Raymond Cavalcante Jr.

Raymond Cavalcante Jr., Ph.D.
17

Ph.D. Program
Bioinformatics Analyst Senior
Epigenomics Core, University of Michigan

Chair

Dissertation Title

Beyond the transcriptome: Facilitating interpretation of epigenomics and metabolomics data

Research Interest

High-throughput omics experiments produce an incredible amount of data which must be put into context to make it useful. This is true of transcriptomics assays, epigenomics assays such as those measuring transcription factor binding and histone modifications (e.g. ChIP-seq) or those measuring DNA methylation (e.g. WGBS and RRBS), as well as for metabolomics assays quantifying small molecules (e.g. LC-MS). The field of transcriptomics, having been developed earlier than epigenomics and metabolomics, benefits from more and more mature interpretaive tools. The work of this dissertation is to develop software tools to interpret epigenomics and metabolomics data.

First, we developed Broad-Enrich, a gene set enrichment tool designed for histone modification (HM) ChIP-seq data and other broad genomic regions. We employ a logistic regression model with a smoothing spline to account for the relationship between gene coverage in relation to a gene's length. We demonstrate Broad-Enrich achieves the correct Type I error across 55 ENCODE HM datasets, that Broad-Enrich returns more biologically relevant results than other approaches, and that the correct choice of gene locus definition can improve the strength of enrichments.

Second, we developed ConceptMetab, an interactive web-based tool for mapping and exploring the relationships among biologically-defined metabolite sets developed from Gene Ontology, KEGG, and Medical Subject Headings, and based on statistical tests for association. We demonstrate the utility of ConceptMetab with multiple scenarios, showing it can be used to identify known and potentially novel relationships among metabolic pathways, cellular processes, phenotypes, and diseases, and provides an intuitive interface for linking compounds to their molecular functions and higher level biological effects.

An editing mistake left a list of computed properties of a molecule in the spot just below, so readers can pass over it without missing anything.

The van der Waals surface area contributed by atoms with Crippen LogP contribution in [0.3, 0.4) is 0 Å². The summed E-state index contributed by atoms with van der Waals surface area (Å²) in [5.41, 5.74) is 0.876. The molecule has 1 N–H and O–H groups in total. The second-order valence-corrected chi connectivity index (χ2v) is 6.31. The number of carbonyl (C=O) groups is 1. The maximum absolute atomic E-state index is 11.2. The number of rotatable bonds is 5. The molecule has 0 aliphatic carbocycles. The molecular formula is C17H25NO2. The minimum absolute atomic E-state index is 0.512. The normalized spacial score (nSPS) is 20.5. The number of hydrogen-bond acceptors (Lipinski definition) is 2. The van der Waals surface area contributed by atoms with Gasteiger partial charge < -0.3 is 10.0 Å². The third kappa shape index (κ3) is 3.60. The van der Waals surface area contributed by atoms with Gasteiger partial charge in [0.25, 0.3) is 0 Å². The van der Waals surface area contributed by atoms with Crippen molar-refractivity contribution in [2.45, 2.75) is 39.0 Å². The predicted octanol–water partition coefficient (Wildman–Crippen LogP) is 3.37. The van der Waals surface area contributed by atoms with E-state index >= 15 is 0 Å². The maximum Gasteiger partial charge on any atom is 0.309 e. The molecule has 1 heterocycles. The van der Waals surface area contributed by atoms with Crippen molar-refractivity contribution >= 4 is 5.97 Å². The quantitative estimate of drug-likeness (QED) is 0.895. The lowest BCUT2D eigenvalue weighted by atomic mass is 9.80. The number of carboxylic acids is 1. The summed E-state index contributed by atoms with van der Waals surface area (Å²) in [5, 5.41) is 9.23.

Third, we developed annotatr, a tool for annotating genomic regions to genomic annotations. The annotatr package reports all intersections of regions and annotations, giving a better understanding of the genomic context of the regions. A variety of functions are implemented to easily plot covariate data associated with the regions across the annotations, and across annotation intersections, providing insight into how characteristics of the regions differ across the genome.

Fourth, we developed mint, a pipeline for analyzing, integrating, and annotating DNA methylation (5mC) and hydroxymethylation data (5hmC). Current gold-standard methods for measuring 5mC also capture 5hmC signal, which can confound biological conclusions. The mint pipeline aims to separate the signals in silico to discern the effects of each epigenetic mark in the experiment under consideration. The pipeline supports group comparisons for general designs with covariate information, and data are integrated based upon overlapping signal of 5mC and 5hmC. Genomic annotations and summary visualizations are output at various checkpoints to facilitate interpretation.

In sum, this body of work establishes tools enabling the interpretation of epigenomics and metabolomics data via functional enrichment, genomic annotation, data integration, and visualization.

Current Placement

Epigenomics Core, University of Michigan